KiwiSaver membership would only increase by about 5-7 per cent under a one-off auto-enrolment process, according to Treasury papers released under the Official Information Act.
The Treasury analysis – prepared for the office of Finance Minister Bill English last August and published last week – predicts auto-enrolment would likely result in 168,000 (out of a maximum target group of about 375,00) new KiwiSaver members if implemented last year.
“A one-off enrolment exercise of the One-Off Target Group is estimated to only produce a marginal increase in individuals’ savings and the increase in national savings will be $16-18 million in the first year,” the Treasury report says. “…Therefore, it appears the costs of one-off enrolment exceed the benefits, despite the costs being moderate.”
If exercised this year, Treasury says auto-enrolment would incur implementation costs of up to $44 million on top of member tax credit (MTC) subsidies of about $580 million over 2016/17.
The government originally planned to implement KiwiSaver mass auto-enrolment in the 2014/15 fiscal year, with the surprise axing of the $1,000 ‘kickstart’ subsidy in the May 2015 budget expected to ease the process.
In November last year, English postponed any immediate action on auto-enrolment citing fiscal prudence.
“So we’ll keep it under review, and when there is more fiscal room we may have another look at it,” he told media at the time.
However, Treasury notes the “case for one-off enrolment diminishes as time goes on”.
“Over time, the combination of the effective policy of auto-enrolment on starting a new job and New Zealand’s high job turnover rates will sweep up those who might otherwise procrastinate about saving,” the Treasury report says.
“The policy would only bring forward three years of organic membership growth.”
Treasury estimates auto-enrolment would snare only a maximum 129,000 new KiwiSaver members (out of a target group of 234,00) if carried out in 2017.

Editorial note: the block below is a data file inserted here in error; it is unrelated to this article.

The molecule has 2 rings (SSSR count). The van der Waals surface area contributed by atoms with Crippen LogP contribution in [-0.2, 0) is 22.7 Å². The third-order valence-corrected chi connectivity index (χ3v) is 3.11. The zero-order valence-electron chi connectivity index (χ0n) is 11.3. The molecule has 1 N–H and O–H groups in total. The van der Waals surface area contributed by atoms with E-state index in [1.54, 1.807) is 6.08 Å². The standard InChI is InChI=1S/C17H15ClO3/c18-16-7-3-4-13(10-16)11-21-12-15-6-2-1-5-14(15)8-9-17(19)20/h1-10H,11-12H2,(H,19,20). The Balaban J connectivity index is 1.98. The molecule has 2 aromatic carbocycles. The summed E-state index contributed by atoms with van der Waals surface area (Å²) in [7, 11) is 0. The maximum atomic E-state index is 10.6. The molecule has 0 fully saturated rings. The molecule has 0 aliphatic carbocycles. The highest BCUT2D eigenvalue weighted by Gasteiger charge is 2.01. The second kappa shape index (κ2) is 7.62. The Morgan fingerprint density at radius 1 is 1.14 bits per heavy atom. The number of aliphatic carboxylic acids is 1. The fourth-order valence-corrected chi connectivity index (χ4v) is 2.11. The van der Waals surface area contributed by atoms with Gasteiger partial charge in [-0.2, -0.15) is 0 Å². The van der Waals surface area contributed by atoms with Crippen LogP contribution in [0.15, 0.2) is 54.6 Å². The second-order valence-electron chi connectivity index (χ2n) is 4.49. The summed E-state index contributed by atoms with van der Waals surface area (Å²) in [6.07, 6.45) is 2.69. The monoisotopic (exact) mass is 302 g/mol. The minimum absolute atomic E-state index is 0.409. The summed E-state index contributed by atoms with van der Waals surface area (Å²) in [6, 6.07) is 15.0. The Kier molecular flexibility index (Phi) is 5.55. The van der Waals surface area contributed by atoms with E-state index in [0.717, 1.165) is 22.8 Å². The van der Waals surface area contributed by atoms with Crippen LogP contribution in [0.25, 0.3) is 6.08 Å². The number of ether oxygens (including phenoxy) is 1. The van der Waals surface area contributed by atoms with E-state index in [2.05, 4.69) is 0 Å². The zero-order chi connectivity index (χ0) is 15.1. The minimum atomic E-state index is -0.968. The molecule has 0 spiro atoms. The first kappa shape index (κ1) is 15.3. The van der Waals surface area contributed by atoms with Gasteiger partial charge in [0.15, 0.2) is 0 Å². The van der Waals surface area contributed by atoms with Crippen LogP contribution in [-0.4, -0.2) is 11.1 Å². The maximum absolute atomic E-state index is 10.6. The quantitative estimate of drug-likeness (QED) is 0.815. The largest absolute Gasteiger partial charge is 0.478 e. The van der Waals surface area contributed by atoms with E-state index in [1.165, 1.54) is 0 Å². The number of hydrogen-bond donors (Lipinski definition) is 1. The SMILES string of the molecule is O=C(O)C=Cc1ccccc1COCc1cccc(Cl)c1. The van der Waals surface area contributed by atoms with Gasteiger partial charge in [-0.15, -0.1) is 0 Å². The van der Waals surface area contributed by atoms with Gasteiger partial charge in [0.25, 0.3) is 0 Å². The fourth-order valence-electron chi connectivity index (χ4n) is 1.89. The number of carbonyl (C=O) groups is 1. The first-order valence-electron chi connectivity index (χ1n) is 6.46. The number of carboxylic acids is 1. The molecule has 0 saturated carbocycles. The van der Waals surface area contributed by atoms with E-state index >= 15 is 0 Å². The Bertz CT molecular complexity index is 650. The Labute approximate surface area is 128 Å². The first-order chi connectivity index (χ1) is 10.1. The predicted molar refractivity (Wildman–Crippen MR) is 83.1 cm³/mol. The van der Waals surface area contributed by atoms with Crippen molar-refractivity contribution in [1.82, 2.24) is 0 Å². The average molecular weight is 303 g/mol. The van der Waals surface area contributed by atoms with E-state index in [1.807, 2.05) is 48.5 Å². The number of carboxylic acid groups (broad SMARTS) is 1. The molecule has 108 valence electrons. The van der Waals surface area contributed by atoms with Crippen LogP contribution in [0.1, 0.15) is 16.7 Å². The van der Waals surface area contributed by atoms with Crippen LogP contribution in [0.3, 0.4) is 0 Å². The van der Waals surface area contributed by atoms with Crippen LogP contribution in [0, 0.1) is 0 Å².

The report also advises against any government efforts to force current non-contributing KiwiSaver members to restart payments.
“The current system design provides no formal way of making existing members re-start or increase contributions and there is no way of making the (110,000) self-employed non-members make regular contributions, which, in any case would be inconsistent with other tax policies for self-employed,” Treasury says.
Despite the lack of a clear economic case, the Treasury report says auto-enrolment “combined with an awareness campaign” could improve broader member engagement with KiwiSaver.
For example, Treasury says a ‘KiwiSaver Awareness Day’ could be used to educate members about investing appropriately, maximising MTCs or imposing “market discipline on providers in respect of fees and service levels”.
The report recommends a cross-agency coalition comprising the Commission for Financial Capability, Ministry of Business Innovation and Employment (MBIE), the Financial Markets Authority and Inland Revenue to develop a KiwiSaver awareness strategy.
“MBIE has also suggested Ministers may wish to consider a KiwiSaver awareness campaign on its own given the limited benefits of one-off enrolment,” the Treasury report says.